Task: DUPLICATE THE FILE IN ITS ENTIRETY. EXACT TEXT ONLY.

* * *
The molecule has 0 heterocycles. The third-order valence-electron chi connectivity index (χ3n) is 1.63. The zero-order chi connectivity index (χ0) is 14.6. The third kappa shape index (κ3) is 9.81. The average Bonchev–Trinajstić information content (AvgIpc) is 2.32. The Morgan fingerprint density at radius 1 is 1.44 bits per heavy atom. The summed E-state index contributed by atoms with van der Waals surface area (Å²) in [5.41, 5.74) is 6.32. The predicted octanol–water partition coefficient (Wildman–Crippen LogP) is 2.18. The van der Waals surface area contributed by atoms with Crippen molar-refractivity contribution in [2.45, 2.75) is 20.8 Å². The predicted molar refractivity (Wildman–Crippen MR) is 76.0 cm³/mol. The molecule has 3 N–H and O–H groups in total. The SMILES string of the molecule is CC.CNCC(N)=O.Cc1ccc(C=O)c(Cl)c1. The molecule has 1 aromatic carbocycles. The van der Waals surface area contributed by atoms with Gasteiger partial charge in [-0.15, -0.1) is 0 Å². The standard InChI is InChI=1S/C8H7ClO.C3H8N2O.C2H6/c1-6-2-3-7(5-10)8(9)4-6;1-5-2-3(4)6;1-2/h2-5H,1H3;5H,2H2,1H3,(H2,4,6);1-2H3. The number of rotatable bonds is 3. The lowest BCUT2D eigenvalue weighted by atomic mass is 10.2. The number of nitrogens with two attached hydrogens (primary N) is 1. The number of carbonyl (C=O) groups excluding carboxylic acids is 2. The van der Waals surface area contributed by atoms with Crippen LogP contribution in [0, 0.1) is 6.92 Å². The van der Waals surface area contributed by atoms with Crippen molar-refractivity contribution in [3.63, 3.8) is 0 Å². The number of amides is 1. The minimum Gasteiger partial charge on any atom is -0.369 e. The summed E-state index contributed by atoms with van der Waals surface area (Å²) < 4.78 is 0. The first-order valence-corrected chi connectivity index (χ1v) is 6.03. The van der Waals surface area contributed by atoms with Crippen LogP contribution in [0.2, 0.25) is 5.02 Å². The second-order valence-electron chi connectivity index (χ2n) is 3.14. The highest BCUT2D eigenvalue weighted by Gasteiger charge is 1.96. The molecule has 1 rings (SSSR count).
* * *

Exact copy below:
The molecule has 0 heterocycles. The third-order valence-electron chi connectivity index (χ3n) is 1.63. The zero-order chi connectivity index (χ0) is 14.6. The third kappa shape index (κ3) is 9.81. The average Bonchev–Trinajstić information content (AvgIpc) is 2.32. The Morgan fingerprint density at radius 1 is 1.44 bits per heavy atom. The summed E-state index contributed by atoms with van der Waals surface area (Å²) in [5.41, 5.74) is 6.32. The predicted octanol–water partition coefficient (Wildman–Crippen LogP) is 2.18. The van der Waals surface area contributed by atoms with Crippen molar-refractivity contribution in [2.45, 2.75) is 20.8 Å². The predicted molar refractivity (Wildman–Crippen MR) is 76.0 cm³/mol. The molecule has 3 N–H and O–H groups in total. The SMILES string of the molecule is CC.CNCC(N)=O.Cc1ccc(C=O)c(Cl)c1. The molecule has 1 aromatic carbocycles. The van der Waals surface area contributed by atoms with Gasteiger partial charge in [-0.15, -0.1) is 0 Å². The standard InChI is InChI=1S/C8H7ClO.C3H8N2O.C2H6/c1-6-2-3-7(5-10)8(9)4-6;1-5-2-3(4)6;1-2/h2-5H,1H3;5H,2H2,1H3,(H2,4,6);1-2H3. The number of rotatable bonds is 3. The lowest BCUT2D eigenvalue weighted by atomic mass is 10.2. The number of nitrogens with two attached hydrogens (primary N) is 1. The number of carbonyl (C=O) groups excluding carboxylic acids is 2. The van der Waals surface area contributed by atoms with Crippen LogP contribution in [0, 0.1) is 6.92 Å². The van der Waals surface area contributed by atoms with Crippen molar-refractivity contribution in [3.63, 3.8) is 0 Å². The number of amides is 1. The minimum Gasteiger partial charge on any atom is -0.369 e. The summed E-state index contributed by atoms with van der Waals surface area (Å²) < 4.78 is 0. The first-order valence-corrected chi connectivity index (χ1v) is 6.03. The van der Waals surface area contributed by atoms with Crippen LogP contribution in [0.2, 0.25) is 5.02 Å². The second-order valence-electron chi connectivity index (χ2n) is 3.14. The highest BCUT2D eigenvalue weighted by Gasteiger charge is 1.96. The molecule has 1 rings (SSSR count).